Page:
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Hey, Einstein!: A novel about nature and nurture Paperback – June 26, 2012


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Product Details

  • Paperback: 412 pages
  • Publisher: Northern Passage Press, Christopher Wanjek (June 26, 2012)
  • Language: English
  • ISBN-10: 0615650503
  • ISBN-13: 978-0615650500
  • Product Dimensions: 9.3 x 6 x 0.9 inches
  • Shipping Weight: 1.8 pounds (View shipping rates and policies)
  • Average Customer Review: 2.8 out of 5 stars  See all reviews (4 customer reviews)
  • Amazon Best Sellers Rank: #2,533,269 in Books (See Top 100 in Books)

Editorial Reviews

About the Author

Christopher Wanjek is a health and science journalist and author. He gained international notoriety as the health writer with his 2005 book Food at Work, written for the U.N.'s International Labor Organization, about workers' nutrition. The book project, since presented in over 20 countries, has led to laws in several countries to improve workers' access to healthy food. His first book, Bad Medicine, from 2003, continues as a weekly health column for LiveScience.com. As a freelance journalist, Wanjek has written extensively for The Washington Post and Sky & Telescope, as well as Smithsonian, Forbes, and other U.S.- and European-based magazines. His books and magazine articles have been published in seven languages. From 1997 to 2007 he was the senior writer for NASA's Beyond Einstein Program, which focused on general relativity, high-energy astrophysics and the Einstein legacy. Also since 1997, Wanjek has been a contributing joke writer for The Tonight Show with Jay Leno. He is a graduate of Harvard School of Public Health, and he resides in the Washington-metropolitan area with his wife and daughter. Hey, Einstein! is his first novel. Similarity to each of the Einstein clones presented in the novel is purely coincidental.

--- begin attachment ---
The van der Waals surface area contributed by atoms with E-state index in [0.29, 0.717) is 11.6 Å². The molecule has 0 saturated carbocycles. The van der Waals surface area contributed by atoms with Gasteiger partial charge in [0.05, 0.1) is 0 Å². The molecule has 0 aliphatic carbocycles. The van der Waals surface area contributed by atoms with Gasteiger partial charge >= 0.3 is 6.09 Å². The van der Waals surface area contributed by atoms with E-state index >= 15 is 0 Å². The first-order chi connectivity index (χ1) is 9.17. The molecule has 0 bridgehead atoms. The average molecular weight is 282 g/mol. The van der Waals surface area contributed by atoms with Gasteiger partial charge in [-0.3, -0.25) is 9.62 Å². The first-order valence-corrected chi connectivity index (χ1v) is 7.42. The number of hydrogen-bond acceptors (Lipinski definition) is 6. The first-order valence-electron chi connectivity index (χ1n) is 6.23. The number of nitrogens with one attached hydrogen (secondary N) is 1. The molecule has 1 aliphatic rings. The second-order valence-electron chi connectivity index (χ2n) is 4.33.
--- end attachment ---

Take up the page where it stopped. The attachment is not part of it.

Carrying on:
Customer Reviews

2.8 out of 5 stars
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Most Helpful Customer Reviews

3 of 4 people found the following review helpful By marie on September 24, 2012
Format: Paperback Verified Purchase
This is a quick and fun read with some very touching moments. This is subtitled a nature versus nurture tale and the author takes great pains to show how different these Einsteins are physically and mentally. You can guess the answer from the books description that nurture wins. The first person narrator is preachy but this makes sense in the end. He takes shots at both sides, liberal and conservative. There's a funny parody of NPR being sponsored by Agri-Tech -"At Agri-Tech, we turn corn into food."
There are funny references to Kurt Vonnegut and Joseph Heller Catch-22. The war parody is savage, as one reviewer said. The Rumsfield character, Montjoie, is some kind of mold creature that lives in the White House woodwork and materializes when "humid desperation" it in the room. Then there's the ban on Spanish things, and Congress changes the name of the Spanish fly date rape drug to Liberty Fly. There are many laugh out loud parts easy to miss. My only criticism is the story is script like -like a movie. There is so much clever writing though that the story moves along.